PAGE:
Why fast unlimited broadband is essential for videogames

Videogames are big, big business. In the UK alone there is an estimated 33.5m gamers, and the global market is on course to be worth in excess of $90bn by the end of 2015.

And broadband is an ever more important part of gaming. Affordable and ubiquitous internet access has changed the way in which we acquire and play games, making it easier for gamers to access new titles and developers to distribute their work.

But the downside is that a satisfying experience can live or die on the quality of your connection and those with slow or heavily restricted access will find it an increasingly difficult hobby to maintain. Our recent gaming survey found that a significant number of UK gamers are using broadband connections which are barely adequate for the increasing size of digital downloads, and many also regularly have to deal with lag when playing online.

Do you need gaming broadband?

You might see some broadband services advertised as gaming broadband or think that you need to hunt down a gaming focused connection to get the best experience, but any reasonably fast broadband service will do. Online gaming itself does not demand a huge amount of bandwidth so even a few megabits per second will be sufficient.

The overwhelming majority are using ADSL (27% of our survey respondents), fibre optic on the BT Openreach network (28%) or cable broadband (30%). These numbers aren't surprising given that those are the most common services, though 4% are on satellite broadband, which brings its own complications for gamers (see ‘broadband and lag’ below).

But while faster connections do not necessarily confer any huge advantages in an online match against other players there is a good reason that any gamer should want the quickest unlimited service possible.

How do you buy games?

Game download services like Steam, PlayStation Network and Xbox Live are an enormously popular way to purchase games. Steam is especially busy with over 125m active accounts, partly due to its famous sales which offer deeply discounted pricing.

But game downloads can be massive, requiring hours to install even on rapid cable and fibre connections. That's problematic if your connection is slower than average, somewhat unstable or has a data usage cap.

One question asked in our survey was whether people preferred to buy games online or go for a physical copy. We found 36% had no preference between online or boxed, 39% said they’d stick to a good old disc install and 25% prefer to download their games.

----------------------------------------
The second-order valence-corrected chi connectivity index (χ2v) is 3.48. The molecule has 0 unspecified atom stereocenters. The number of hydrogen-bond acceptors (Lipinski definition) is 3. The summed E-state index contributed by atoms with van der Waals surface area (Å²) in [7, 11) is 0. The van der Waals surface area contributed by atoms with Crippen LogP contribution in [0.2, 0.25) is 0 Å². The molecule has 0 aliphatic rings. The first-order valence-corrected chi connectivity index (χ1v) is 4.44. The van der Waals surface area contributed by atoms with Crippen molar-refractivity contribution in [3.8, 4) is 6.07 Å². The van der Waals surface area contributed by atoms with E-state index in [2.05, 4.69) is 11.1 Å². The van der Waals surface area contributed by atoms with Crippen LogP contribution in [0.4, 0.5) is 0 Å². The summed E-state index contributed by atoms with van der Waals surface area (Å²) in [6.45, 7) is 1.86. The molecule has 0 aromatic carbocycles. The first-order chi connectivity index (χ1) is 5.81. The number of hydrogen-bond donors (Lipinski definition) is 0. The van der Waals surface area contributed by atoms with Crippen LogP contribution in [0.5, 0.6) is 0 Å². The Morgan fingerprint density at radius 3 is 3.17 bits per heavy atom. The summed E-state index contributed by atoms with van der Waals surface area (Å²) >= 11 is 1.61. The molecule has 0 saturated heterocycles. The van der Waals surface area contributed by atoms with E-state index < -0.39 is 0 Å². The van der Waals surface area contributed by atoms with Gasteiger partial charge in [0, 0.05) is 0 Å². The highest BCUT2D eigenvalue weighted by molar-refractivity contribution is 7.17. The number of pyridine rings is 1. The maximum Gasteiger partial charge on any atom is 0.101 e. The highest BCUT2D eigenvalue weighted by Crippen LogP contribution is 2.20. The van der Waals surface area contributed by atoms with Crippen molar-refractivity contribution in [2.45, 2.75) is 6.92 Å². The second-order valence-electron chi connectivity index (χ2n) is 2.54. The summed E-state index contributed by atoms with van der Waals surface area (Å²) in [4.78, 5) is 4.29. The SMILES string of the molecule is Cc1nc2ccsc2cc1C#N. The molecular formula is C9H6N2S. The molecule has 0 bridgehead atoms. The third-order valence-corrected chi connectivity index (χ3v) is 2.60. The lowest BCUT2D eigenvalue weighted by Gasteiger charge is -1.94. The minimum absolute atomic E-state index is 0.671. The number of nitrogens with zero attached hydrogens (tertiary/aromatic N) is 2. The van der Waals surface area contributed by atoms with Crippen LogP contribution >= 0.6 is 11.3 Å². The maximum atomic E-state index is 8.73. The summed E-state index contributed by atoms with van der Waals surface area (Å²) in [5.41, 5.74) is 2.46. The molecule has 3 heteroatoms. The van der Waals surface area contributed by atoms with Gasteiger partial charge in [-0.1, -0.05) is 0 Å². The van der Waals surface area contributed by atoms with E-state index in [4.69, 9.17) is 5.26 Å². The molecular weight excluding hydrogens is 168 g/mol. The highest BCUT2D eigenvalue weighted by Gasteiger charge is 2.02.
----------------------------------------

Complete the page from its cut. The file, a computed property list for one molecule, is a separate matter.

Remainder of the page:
But here’s where things get tricky. You’d expect that going for a disc would save the time and bandwidth of a downloaded copy, except now it’s common for a physical purchase to involve a hefty download too.

The boxed PC release of Grand Theft Auto 5 came on seven DVDs which could take hours to install, and even after this required an additional 5GB patch. Batman Arkham Knight had an even bigger surprise in store for those who bought the PC DVD release: after installing five discs it still needs around 30GB of downloaded files.

Luckily it seems most of us are on unlimited broadband as 92% of our survey respondents said they had an unrestricted connection, but that still leaves millions of gamers who could potentially hit difficulties in the future as we move away from physical releases.

The fact is that no matter how you like to buy games you will need to download some big files at some point, whether it’s for a patch, DLC or just to complete a boxed installation. This is why we would always recommend that gamers opt for the fastest unlimited service they can afford. The unlimited part is particularly important as one single game download can exceed the monthly usage allowance of some cheap broadband packages, but a higher speed will also save you from waiting around too long.

The current average broadband speed as reported by OFCOM is 22.8Mb. At that rate 30GB would take just under three hours to download, while the 65GB of GTA5 could take more than six hours. But our survey found that 13% who preferred online purchases also had broadband of 'up to' 8Mb or less. At 8Mbps a digital purchase of GTA 5 could be 18 hours of downloading!

And remember that in practice your actual download speed may be much lower than the theoretical capabilities of the connection. ADSL will often deliver performance far below the stated 'up to' speed, and while cable and fibre broadband are generally better at providing something close to the quoted rates you'll also need to take into account the impact of other users - both in your home and elsewhere on the network - and the speed at which the download server can transmit data. All of this can result in much higher download times.